Friday, March 30, 2018

Sake Pairing Dinner: SAITO x Tatsu, InterContinental Kuala Lumpur

Sake pairing is getting increasingly popular as more restaurants worldwide collaborate with sake producers to showcase the versatility of sake and the food it compliments.

Last week, we had the pleasure of attending a 6-course Sake Dinner at Tatsu Japanese Restaurant at InterContinental Kuala Lumpur, whereby Japanese food is paired with sake from SAITO. It was an interesting evening as the principal from SAITO, Mr. Daiki Tojo was there to enlighten us about the brewery and the different sake that it produces. We were honoured to be educated about sake by a master of the industry.

Originating from Kyoto in Japan, SAITO is an authentic Japanese sake made using the highest quality water and rice. They are positioned fifth out of over 1600 sake breweries in Japan. They use Fushimizu (natural spring water from Kyoto which is medium hard), which results in a mild, smooth and easy to drink sake.

The quality of sake is determined by the rice polishing ratio; the more polished the rice is, the better quality the sake will be. For example, the SAITO Super Premium Junmai Daiginjo, which is the highest sake range rom SAITO, is made up of rice with a polishing ratio of 35% (ie 65% polished off with 35% of each grain remaining).

Meanwhile, the food paired with the sake was prepared by the Tatsu team, led by Japanese Head Chef Tommy Kuan. To start, we had the Oyster Tempura with Yuzu Dressing, paired with SAITO Yuzu Hikari. This sparkling sake was refreshing with a clean finish and citrus flavour,  and is best served with fried food such as tempura. Furthermore the yuzu dressing in the dish is a good match to the yuzu flavours in the sake. A good alternative to champagne, this sparkling sake can be served as an aperitif. My favorite sake of the evening.

For the next course, the Kanpachi Rolled Avocado, was paired with the SAITO Karakuchi, a dry sake with 70% rice polishing ratio.This is usually available as a house sake as it pairs well with many different types of Japanese food. The Kanpachi rolled avocado was excellent; firm, fresh fish wrapped around creamy avocado and baby sprouts for textural delight. Served on the side are firefly squid with ohba dressing, a specialty at spring time.

Taranome sprouts, which comes from the Japanese angelica tree is another ingredient in season now in Japan. Eaten in spring, the shoots are often fried in a tempura batter. It has a mild bitterness so it pairs well with the SAITO Junmai (with 70% rice polishing ratio), which is a rich and dry sake with a fruity aroma. Served with the taranome sprouts are maitake (mushroom) tempura and shishito (Japanese chilli).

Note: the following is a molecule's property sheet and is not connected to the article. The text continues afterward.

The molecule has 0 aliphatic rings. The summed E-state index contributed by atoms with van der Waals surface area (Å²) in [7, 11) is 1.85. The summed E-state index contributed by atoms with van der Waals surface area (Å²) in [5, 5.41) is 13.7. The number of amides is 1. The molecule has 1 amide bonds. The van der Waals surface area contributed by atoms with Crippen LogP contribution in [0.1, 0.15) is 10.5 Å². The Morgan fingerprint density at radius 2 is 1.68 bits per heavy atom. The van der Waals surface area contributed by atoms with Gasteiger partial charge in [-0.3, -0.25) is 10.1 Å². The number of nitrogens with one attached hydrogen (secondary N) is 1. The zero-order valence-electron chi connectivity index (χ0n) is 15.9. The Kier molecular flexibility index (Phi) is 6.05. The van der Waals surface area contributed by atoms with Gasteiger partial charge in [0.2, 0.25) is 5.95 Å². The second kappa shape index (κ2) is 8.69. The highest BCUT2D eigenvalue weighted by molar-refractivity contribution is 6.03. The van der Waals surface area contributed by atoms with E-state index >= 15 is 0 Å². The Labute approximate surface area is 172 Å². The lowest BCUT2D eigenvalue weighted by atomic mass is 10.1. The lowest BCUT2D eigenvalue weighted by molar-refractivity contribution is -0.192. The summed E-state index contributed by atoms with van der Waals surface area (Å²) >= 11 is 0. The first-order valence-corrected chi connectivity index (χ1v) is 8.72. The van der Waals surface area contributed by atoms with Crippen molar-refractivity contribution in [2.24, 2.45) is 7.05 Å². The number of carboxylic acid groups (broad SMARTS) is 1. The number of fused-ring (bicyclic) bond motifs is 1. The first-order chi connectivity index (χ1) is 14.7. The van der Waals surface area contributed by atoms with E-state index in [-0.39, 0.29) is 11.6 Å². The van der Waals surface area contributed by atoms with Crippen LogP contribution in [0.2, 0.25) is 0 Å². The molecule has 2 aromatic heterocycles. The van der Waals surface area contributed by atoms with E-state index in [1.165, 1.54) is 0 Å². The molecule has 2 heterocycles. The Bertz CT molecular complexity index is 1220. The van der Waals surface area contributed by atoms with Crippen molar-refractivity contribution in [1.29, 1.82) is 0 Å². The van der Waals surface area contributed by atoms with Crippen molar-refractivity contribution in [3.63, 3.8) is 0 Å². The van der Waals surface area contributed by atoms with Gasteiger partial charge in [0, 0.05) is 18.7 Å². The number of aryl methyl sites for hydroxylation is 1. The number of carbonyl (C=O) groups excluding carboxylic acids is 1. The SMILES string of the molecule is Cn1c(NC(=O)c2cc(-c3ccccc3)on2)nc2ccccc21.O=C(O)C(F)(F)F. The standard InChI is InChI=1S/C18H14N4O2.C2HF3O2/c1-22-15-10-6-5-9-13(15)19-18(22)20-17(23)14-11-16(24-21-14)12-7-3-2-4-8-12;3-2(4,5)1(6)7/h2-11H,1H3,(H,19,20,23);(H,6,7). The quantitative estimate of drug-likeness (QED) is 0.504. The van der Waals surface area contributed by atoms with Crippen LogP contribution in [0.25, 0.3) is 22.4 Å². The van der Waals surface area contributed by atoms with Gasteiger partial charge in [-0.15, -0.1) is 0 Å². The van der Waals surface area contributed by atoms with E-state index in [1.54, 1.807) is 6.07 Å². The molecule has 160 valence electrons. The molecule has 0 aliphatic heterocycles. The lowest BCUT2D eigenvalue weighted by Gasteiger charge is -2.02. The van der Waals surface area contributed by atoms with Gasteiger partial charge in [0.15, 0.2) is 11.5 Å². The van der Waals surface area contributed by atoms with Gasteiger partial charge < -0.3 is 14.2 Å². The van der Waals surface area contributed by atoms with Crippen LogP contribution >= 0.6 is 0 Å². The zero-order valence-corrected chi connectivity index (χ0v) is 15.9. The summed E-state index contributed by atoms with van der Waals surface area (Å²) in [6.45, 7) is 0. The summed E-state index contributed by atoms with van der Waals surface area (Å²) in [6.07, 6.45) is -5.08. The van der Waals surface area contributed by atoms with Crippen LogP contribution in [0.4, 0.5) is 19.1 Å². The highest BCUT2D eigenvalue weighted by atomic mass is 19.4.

Next, we moved on to the premium sakes, starting with the SAITO Junmai Daiginjo with a 50% polishing ratio. This full-bodied, elegant sake has a rich flavour with a gentle finish and a lovely fruity aroma. It is made using the highest grade Yamadanishki rice, also known as the "King of Rice" which is best suited for brewing sake.

This sake is best paired with sashimi, sushi or carpaccio, hence Chef Tommy served us tuna sushi from Japanese bluefin tuna, particularly the akami and chutoro cuts. The sake should be served either cold or at room temperature to preserve the fruity aroma.

Yuzu Sorbet, to cleanse the palate

The best dish of the evening was the Japanese Wagyu A5 Teppan Batayaki, using Wagyu beef from Miyaki prefecture. According to Chef Tommy, the cows are slaughtered in the 35th month when they're deemed to be at their optimum.

This beautiful, highly-marbled cut of meat is paired with the SAITO Super Premium Junmai Daiginjo, also made with Yamadanishki rice  (35% rice polishing ratio), with an elegant, fruity aroma (think bananas and peaches). Another one which I love as it has a smooth, sweet finish.

Wagyu A5, served with asparagus and mixed mushrooms, crispy garlic chips, sake and butter soy sauce (oh and crispy Wagyu fats).

For dessert, we had the Baked Fuji Apple with Matcha Financier, Peanut Butter Soil and Raspberry Sorbet, served with a sweet Umeshu. The caramelised apple is a good match for the sweet umeshu. A fantastic end to our meal.

An amazing evening of the finest Japanese cuisine and sake.. thanks InterContinental Kuala Lumpur for having us!

For those interested to sample the above menu, Tatsu will be offering the 6-course Sake Dinner Menu from 1 April to 16 May 2018 at RM350 nett per person (food only), with an option to add RM150 for sake pairing.

Opening times: Lunch Mon-Fri 12.00pm to 2.30pm; Sat, Sun & PH 11.00am to 2.30pm; Dinner 6.30pm to 10.30pm daily.

Location: Tatsu Japanese Restaurant, Level 1, InterContinental Hotel Kuala Lumpur, 165 Jalan Ampang, 50450 Kuala Lumpur, Malaysia.

Tel: 03-2782 6118


GPS Coordinates: 3.160249, 101.717584

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